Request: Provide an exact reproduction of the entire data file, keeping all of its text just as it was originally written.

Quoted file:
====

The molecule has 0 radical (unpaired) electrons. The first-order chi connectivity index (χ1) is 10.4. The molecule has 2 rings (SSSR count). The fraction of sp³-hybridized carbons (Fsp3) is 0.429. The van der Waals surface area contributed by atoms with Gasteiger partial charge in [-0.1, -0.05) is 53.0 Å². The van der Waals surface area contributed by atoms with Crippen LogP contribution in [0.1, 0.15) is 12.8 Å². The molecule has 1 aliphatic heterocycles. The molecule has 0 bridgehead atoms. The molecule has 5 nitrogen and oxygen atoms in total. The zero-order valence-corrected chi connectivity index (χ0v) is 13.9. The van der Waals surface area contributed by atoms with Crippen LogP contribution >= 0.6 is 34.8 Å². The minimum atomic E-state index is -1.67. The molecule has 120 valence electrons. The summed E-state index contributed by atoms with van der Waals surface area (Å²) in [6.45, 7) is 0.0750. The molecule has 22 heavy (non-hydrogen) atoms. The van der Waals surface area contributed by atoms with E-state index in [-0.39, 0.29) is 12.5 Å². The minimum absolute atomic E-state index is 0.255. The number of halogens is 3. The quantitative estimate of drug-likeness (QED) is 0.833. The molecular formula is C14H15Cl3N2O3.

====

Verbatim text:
The molecule has 0 radical (unpaired) electrons. The first-order chi connectivity index (χ1) is 10.4. The molecule has 2 rings (SSSR count). The fraction of sp³-hybridized carbons (Fsp3) is 0.429. The van der Waals surface area contributed by atoms with Gasteiger partial charge in [-0.1, -0.05) is 53.0 Å². The van der Waals surface area contributed by atoms with Crippen LogP contribution in [0.1, 0.15) is 12.8 Å². The molecule has 1 aliphatic heterocycles. The molecule has 0 bridgehead atoms. The molecule has 5 nitrogen and oxygen atoms in total. The zero-order valence-corrected chi connectivity index (χ0v) is 13.9. The van der Waals surface area contributed by atoms with Crippen LogP contribution >= 0.6 is 34.8 Å². The minimum atomic E-state index is -1.67. The molecule has 120 valence electrons. The summed E-state index contributed by atoms with van der Waals surface area (Å²) in [6.45, 7) is 0.0750. The molecule has 22 heavy (non-hydrogen) atoms. The van der Waals surface area contributed by atoms with E-state index in [-0.39, 0.29) is 12.5 Å². The minimum absolute atomic E-state index is 0.255. The number of halogens is 3. The quantitative estimate of drug-likeness (QED) is 0.833. The molecular formula is C14H15Cl3N2O3.